November 21, 2013

"So why is it important that we have a multitude of desperate law school graduates and many more politically ambitious rich than 30 years ago?"

"Past waves of political instability, such as the civil wars of the late Roman Republic, the French Wars of Religion and the American Civil War, had many interlinking causes and circumstances unique to their age. But a common thread in the eras we studied was elite overproduction."

Excerpt from an article at Bloomberg.com (by Peter Turchin, vice president of the Evolution Institute and professor of biology and anthropology at the University of Connecticut) titled "Blame Rich, Overeducated Elites as Our Society Frays."

Worth clicking for the illustration, a diagram of how this terrifying process, depicting "Unemployed Lawyers" as a crucial link in a chain between "Wealth Glut" and Elite Fratricide."

But the chain can be broken — "catastrophe isn’t preordained" — and you can probably guess how. But first, you gotta believe the catastrophe is coming, so soften up and get scared.

11 comments:

rhhardin said...

I blame the lower classes.

Shouting Thomas said...

It's a natural and expected progression.

The legal profession became fat and over-populated, and more and more people migrated to it to try to get their share of the spoils.

This is a cyclical reality of all professions.

Another profession that offers the hope of making money will come in sight and people will flock to that. And, over time, that profession will also become over-populated.

Medical care professions are now the target of the hungry, unemployed masses.

John Lynch said...

First, employ the lawyers.

Matt Sablan said...

If only there were a place to send second sons to get out of the way.

JHapp said...

Lower the retirement age. If you rich and not burned out by 60 your probably a leech.

Henry said...

By Turchin's analysis, the liberal coasts are doomed to instability while the heartland is safe.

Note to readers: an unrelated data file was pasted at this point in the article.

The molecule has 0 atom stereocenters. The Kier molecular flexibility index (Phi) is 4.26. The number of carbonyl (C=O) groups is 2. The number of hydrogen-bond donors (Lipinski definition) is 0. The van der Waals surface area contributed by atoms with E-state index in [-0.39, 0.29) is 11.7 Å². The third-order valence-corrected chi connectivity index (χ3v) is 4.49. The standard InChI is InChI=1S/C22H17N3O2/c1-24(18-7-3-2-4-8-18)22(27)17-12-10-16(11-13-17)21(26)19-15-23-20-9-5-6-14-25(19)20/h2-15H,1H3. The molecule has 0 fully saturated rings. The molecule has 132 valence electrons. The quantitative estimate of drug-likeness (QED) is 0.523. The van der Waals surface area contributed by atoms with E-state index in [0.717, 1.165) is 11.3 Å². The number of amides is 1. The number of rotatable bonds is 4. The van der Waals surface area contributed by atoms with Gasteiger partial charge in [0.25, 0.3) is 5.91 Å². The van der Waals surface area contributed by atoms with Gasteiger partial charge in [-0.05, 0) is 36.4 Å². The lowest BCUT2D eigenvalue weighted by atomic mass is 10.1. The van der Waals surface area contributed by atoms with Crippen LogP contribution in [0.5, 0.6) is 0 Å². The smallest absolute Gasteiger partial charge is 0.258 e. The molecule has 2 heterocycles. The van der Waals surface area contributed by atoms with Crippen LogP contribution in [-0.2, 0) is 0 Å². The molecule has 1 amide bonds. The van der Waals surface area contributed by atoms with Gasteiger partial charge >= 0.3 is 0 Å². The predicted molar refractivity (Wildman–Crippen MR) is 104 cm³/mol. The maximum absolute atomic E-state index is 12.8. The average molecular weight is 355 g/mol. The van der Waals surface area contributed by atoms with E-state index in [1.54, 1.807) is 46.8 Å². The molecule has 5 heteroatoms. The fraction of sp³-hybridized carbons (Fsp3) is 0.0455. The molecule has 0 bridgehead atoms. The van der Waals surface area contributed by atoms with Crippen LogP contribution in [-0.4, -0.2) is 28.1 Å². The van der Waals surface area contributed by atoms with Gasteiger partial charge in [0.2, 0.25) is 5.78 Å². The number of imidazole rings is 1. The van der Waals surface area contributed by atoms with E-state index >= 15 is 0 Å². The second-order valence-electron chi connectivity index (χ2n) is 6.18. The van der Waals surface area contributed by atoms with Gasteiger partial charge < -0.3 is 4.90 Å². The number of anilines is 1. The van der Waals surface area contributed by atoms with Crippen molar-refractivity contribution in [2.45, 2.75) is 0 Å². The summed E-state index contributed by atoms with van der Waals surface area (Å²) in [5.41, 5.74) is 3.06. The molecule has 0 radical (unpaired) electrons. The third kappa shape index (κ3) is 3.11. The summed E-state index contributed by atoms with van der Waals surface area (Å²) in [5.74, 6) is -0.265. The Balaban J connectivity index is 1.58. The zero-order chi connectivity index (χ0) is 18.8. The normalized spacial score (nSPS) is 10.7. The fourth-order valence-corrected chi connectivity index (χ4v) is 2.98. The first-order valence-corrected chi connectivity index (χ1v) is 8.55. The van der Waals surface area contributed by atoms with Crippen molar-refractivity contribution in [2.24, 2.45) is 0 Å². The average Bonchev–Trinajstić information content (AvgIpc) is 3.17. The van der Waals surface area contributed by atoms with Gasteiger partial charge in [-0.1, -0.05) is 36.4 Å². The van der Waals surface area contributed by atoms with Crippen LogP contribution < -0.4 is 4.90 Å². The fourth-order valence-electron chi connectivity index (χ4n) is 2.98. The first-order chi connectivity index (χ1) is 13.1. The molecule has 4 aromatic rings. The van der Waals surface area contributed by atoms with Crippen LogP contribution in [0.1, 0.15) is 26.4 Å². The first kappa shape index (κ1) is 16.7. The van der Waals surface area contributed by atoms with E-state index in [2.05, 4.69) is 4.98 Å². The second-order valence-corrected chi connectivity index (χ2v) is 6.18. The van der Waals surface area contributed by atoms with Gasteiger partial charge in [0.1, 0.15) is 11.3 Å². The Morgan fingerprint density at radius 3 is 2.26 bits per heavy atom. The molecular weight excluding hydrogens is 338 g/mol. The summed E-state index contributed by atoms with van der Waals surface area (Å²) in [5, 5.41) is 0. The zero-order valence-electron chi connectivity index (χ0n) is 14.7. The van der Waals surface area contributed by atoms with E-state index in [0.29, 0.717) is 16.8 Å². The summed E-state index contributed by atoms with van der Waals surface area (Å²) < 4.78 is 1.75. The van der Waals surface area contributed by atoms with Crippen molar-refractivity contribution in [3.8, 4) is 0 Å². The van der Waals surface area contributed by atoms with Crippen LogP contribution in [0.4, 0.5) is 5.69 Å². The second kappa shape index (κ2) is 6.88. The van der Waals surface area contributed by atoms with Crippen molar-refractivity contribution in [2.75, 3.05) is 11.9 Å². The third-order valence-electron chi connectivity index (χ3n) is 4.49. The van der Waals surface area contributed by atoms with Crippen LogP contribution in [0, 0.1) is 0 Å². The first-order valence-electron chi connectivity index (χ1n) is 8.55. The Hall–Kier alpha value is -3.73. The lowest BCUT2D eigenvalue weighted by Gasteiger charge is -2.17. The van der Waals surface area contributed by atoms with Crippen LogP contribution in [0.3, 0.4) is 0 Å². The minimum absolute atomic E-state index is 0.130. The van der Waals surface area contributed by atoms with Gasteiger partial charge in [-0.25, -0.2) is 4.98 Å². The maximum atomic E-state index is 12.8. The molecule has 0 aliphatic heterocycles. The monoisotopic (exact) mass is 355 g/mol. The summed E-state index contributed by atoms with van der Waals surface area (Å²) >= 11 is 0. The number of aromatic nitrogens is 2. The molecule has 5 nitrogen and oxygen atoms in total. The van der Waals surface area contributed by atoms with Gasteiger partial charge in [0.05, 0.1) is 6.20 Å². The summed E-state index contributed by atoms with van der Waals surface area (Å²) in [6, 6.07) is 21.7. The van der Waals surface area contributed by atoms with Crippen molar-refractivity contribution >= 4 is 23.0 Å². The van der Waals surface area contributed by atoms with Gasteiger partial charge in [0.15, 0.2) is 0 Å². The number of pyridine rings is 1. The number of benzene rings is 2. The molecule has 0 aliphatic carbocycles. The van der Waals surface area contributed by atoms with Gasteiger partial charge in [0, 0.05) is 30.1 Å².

I wonder if he bothered to think this through. It's so easy to confine your theories to stratospheric abstraction while avoiding the local divergences.

But here's another question for Turchin: Who says our society is fraying? His little chart of doom shows an uptick for our decade, but ONLY because of an increase in terrorism incidents.

And the cure? Ah, the Great Compression. Somehow proponents of great compression policies forget that the 1930s and 1940s featured more than progressive income taxation and the unifying failures of the New Deal. Let's cure our troubles with a decade of poverty, a cataclysmic global war and a half-decade of government austerity programs.

I love this little aside from the Wikipedia article on The Great Compression:

In Switzerland, where progressive taxation was never implemented, compression never occurred.

Here's Nassim Taleb on Switzerland:

The most stable country in the history of mankind, and probably the most boring, by the way, is Switzerland. It's not even a city-state environment; it's a municipal state. Most decisions are made at the local level, which allows for distributed errors that don't adversely affect the wider system. Meanwhile, people want a united Europe, more alignment, and look at the problems. The solution is right in the middle of Europe -- Switzerland. It's not united! It doesn't have a Brussels! It doesn't need one.

Mitch H. said...

An excess of lawyers and rich Northeasterners caused the Civil War? That's unhinged. And, looking further - whoops! Anthropologist! He clearly learned his specious wiggle-matching from the best of 'em.

Turchin, huh? Wonder if he's descended from the immigrant Cossack general who sacked Athens, Alabama during the Civil War? Hmm, from his Wiki page, it seems unlikely, our Turchin is also a first-generation immigrant.

Likewise, the current state of the Wiki page strongly suggests that his "population pressures drive warfare" theories are not well-supported by actual statistical analysis. Like a distressingly large percentage of the evolutionary biology crowd, he's fond of "Just So" stories, great narratives with little or no underlying data support.

RecChief said...

huh seems like its liberals who are over educated. what to do..what to do...

Andy Freeman said...

Switzerland is easy - it's small, homogenous, and swiss. The first two mean no surprises and the last means good outcomes.

They're also serious about maintaining their borders, official languages, and culture.

Richard Dolan said...

Remarkably silly and superficial article. Can't imagine anyone bothered to finish reading it.

Zach said...

Huh? The late Roman Republic didn't have too many elites. It had never ending civil strife, which involved an extremely large number of proscriptions, executions, etc. Part of the reason that people like Cato and Caesar became so prominent so early in life is because the previous generation had so many people killed.